Like Persepolis before it, Waltz With Bashir uses animation to give an objectifying distance from the subject, giving fresh scope to the the Middle East crisis that has been so amply covered.
Folman makes himself and his experience of the war as the focus, as he reflects on what he went through. Initially, a friend of Ari confesses to having nightmares, ones which he feels are directly linked to his actions while serving in the Lebanon.
Previously untroubled by the past, Ari finds that his friend’s admission makes him realise how he has buried the trauma to the extent that he has no memory of large stretches of his time in service, with him particularly bothered by how he has no clear memory of the part he played during the massacres at Sabra and Shatila, when Lebanese civilians were slaughtered as part of a revenge attack. Ill at ease with the void, Ari tracks down his former colleagues in a bid to piece together what happened.
Also in keeping with Persepolis, Waltz gives a more human than historical account, concerned more with a person’s interaction with events than the events themselves. Much of what takes place is horrific, but it’s the subjective nature of recollection that shapes the delivery.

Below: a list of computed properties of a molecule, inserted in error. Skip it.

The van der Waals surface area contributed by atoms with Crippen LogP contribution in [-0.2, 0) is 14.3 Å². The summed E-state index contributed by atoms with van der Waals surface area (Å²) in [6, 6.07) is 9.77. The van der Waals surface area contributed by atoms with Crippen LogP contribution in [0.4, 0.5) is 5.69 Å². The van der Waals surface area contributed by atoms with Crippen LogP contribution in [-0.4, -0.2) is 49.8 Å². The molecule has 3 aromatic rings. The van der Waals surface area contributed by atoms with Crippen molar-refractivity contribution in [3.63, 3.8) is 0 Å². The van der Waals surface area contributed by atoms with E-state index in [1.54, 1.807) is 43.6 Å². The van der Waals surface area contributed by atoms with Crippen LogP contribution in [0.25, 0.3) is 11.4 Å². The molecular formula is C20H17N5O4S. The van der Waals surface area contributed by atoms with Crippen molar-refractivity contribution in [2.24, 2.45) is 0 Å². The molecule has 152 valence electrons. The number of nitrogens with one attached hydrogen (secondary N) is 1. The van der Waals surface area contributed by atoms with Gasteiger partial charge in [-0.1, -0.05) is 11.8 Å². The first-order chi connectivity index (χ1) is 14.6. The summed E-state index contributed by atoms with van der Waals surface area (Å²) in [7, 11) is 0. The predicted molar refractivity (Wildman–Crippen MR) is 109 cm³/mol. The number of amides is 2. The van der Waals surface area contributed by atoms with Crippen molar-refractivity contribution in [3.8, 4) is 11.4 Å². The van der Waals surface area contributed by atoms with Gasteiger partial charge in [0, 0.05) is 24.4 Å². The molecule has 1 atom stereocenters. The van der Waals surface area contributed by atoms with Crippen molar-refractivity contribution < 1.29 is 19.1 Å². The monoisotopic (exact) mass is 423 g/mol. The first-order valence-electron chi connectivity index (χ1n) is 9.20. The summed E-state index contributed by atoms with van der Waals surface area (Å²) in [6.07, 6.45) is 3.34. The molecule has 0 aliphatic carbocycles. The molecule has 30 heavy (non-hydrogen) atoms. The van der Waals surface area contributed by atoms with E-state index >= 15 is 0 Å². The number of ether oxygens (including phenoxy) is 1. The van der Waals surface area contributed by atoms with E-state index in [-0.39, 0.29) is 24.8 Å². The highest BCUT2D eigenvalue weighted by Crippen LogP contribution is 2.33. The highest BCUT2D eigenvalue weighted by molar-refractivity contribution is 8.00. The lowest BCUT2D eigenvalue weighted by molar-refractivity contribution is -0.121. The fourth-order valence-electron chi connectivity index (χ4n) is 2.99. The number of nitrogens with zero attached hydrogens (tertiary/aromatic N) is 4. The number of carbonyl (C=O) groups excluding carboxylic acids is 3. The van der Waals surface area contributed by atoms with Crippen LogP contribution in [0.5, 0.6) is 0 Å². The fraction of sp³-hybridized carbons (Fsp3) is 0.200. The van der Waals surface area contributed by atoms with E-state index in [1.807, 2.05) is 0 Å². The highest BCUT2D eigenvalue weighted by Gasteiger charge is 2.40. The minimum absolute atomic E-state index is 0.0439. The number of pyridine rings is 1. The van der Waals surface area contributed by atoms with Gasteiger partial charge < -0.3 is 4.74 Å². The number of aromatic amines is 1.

What Waltz With Bashir does is analyse how the brain rationalises and deals with such an overload of the grotesque, how our innate coping mechanism compartmentalises things so we have the strength to carry on. With its strong colour palette and highly stylised animation, which has the feel of drawn-over live footage, the war takes on a fantastical, dreamlike quality, almost as if such atrocities couldn’t be real.
As Ari assembles the sad truth of what he actually did in the Lebanon, the calm reminiscences of it over booze and fags adds a weirdly restful quality, visually backed up by the sequence that gives the film its name, as a soldier seemingly gracefully dancing around a busy crossing with a machine gun, taking out snipers.
Though dreamlike, Folman the director doesn’t seek to escape from the reality of what happened at Sabra and Shatila, he takes the truth as it comes, offering no excuses - he’s well aware of how inexcusable the whole thing was. As he moves away from the fantastical towards the painful truth, so the animation gives way to news footage, hammering home the enormity of what his memory has been protecting him from.
Brave, innovative and compelling, Waltz With Bashir is the kind that film that needs to be made - using the medium to challenge and expand what we know and accept about our world, while never losing sight of film’s now-key part of the human experience, be it as education or entertainment. Or something.
Starring: Ari Folman
Directed by: Ari Folman
Extras: trailers, director interview